Routes 2, 3, 4: The stop at the airport has moved to the general public traffic lanes on the lower loop of Airport Way. The stop is located from pillar 14 to pillar 17 at the end of the arrivals pick up lanes
VRT Executive Director to retire after 22 years, leaves a legacy
Kelli Badesheim, executive director at Valley Regional Transit, is retiring after 22 years with the agency. Badesheim started as interim director in November 2000 and assumed the executive director role in August 2001, effectively leading the agency from its inception. Her last day will be February 10, 2023, but she will continue to advise this spring and assist with the leadership transition.
VRT experienced monumental growth under Badesheim’s leadership, including:
- A focus on integrated mobility, which pushes toward a seamless transportation experience, regardless of travel mode
- The growth of VRT’s current bus system, which is also supported by on-demand transit services, specialized transportation services for unique needs, and more
- The expansion of service throughout the region, including movement toward premium levels of service and amenities on critical transportation corridors
- The launch of innovative transportation services, such as Lyft Transit Connection, which provides a discounted Lyft ride to many VRT bus stops, and VRT OnDemand, which allows riders to book rides when they need them
- The implementation of specialized transportation services that focus on access to jobs (Village Van and VRT Late Night), healthcare (Rides2Wellness in Ada and Canyon Counties), access for seniors, a vehicle sharing program to provide support senior center transportation, and more
- The stewardship of supportive transportation programs, including City Go, which provides transportation demand management resources and employer pass programs, and Safe Routes to School, which encourages students to walk and bike to school to promote a healthy lifestyle, reduce traffic congestion, improve air quality, and enhance quality of life in our communities
- The adoption of new technology, such as real-time bus tracking to improve the rider experience, automatic passenger counters to enhance data-focused decision-making, and encouraging statewide transportation agencies to publish data to facilitate better trip planning and public information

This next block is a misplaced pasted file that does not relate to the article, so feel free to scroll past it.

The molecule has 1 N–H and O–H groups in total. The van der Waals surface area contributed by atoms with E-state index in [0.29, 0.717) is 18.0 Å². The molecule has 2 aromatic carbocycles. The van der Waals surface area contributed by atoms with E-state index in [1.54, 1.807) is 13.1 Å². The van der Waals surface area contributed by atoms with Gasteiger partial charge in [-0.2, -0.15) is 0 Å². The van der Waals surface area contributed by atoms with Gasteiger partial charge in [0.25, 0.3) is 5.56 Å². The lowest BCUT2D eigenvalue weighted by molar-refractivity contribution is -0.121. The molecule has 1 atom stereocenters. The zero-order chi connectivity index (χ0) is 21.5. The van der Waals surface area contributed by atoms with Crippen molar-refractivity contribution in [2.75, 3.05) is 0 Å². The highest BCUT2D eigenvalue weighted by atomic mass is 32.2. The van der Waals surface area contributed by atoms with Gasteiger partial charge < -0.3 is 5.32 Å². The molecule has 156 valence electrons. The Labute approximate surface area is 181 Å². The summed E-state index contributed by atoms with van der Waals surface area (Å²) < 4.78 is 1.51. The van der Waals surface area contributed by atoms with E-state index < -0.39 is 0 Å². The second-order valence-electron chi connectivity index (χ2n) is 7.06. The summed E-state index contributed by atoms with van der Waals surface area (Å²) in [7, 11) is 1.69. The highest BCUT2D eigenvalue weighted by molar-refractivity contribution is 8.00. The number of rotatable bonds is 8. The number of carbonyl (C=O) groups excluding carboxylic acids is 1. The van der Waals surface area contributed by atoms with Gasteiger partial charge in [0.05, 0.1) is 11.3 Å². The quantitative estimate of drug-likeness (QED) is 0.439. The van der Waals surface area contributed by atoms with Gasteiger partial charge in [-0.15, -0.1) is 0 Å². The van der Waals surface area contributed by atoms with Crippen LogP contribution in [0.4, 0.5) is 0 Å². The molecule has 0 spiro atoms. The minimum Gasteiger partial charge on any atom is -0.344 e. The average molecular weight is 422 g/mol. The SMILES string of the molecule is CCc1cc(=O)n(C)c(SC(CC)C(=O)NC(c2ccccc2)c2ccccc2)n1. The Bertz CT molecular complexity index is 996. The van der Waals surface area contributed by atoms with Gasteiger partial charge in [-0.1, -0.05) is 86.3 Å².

- The coordination of community partnerships with cities and highway districts to pull together shared funding and pave the way for fixed bus stops and transit infrastructure in the public right of way
- The building of coalitions with regional leaders, elected officials, community partners, and the VRT Board of Directors, Executive Board, and Regional Advisory Council
- A push toward greater customer support, including the development of a customer service center to help the traveling public find the right service for their needs, as well as mobility navigation programs to provide training and support community partners
- The development of major transit facilities, such as the planning and construction of Main Street Station, which moved a downtown transit mall to a full-service underground station; an administrative and maintenance facility in Canyon County at the Happy Day Transit Center; a robust charging station at the Orchard Maintenance facility to charge VRT’s growing electric bus fleet; and administrative offices in downtown Meridian
Badesheim started her transit career in 1994 at Boise Urban Stages, a precursor agency to VRT which provided transportation within the City of Boise. After residents voted for a regional transit system, she led the creation and development of the Treasure Valley Regional Transportation Authority in 2000. The agency worked as ViaTrans and ValleyRide before adopting the Valley Regional Transit name, which it is known as today.
In 2005, Badesheim oversaw the transition from a collection of local services into a regional system, which resulted in a total system restructure. VRT began implementing a variety of specialized transportation services in 2015 to address specific needs not fulfilled by traditional transit. In 2018, VRT’s Board of Directors adopted the ValleyConnect 2.0 plan, which outlines VRT’s vision for the future and guides new agency projects.
Badesheim exemplifies a true public servant. Throughout her career, she has worked tirelessly to build the VRT service we know today in the midst of a challenging climate with limited funding. Her leadership has helped advance the agency’s goal of connecting people to places and creating a better community, and her work has prepared a solid foundation and ambitious direction for the next generation of public transit in the Treasure Valley.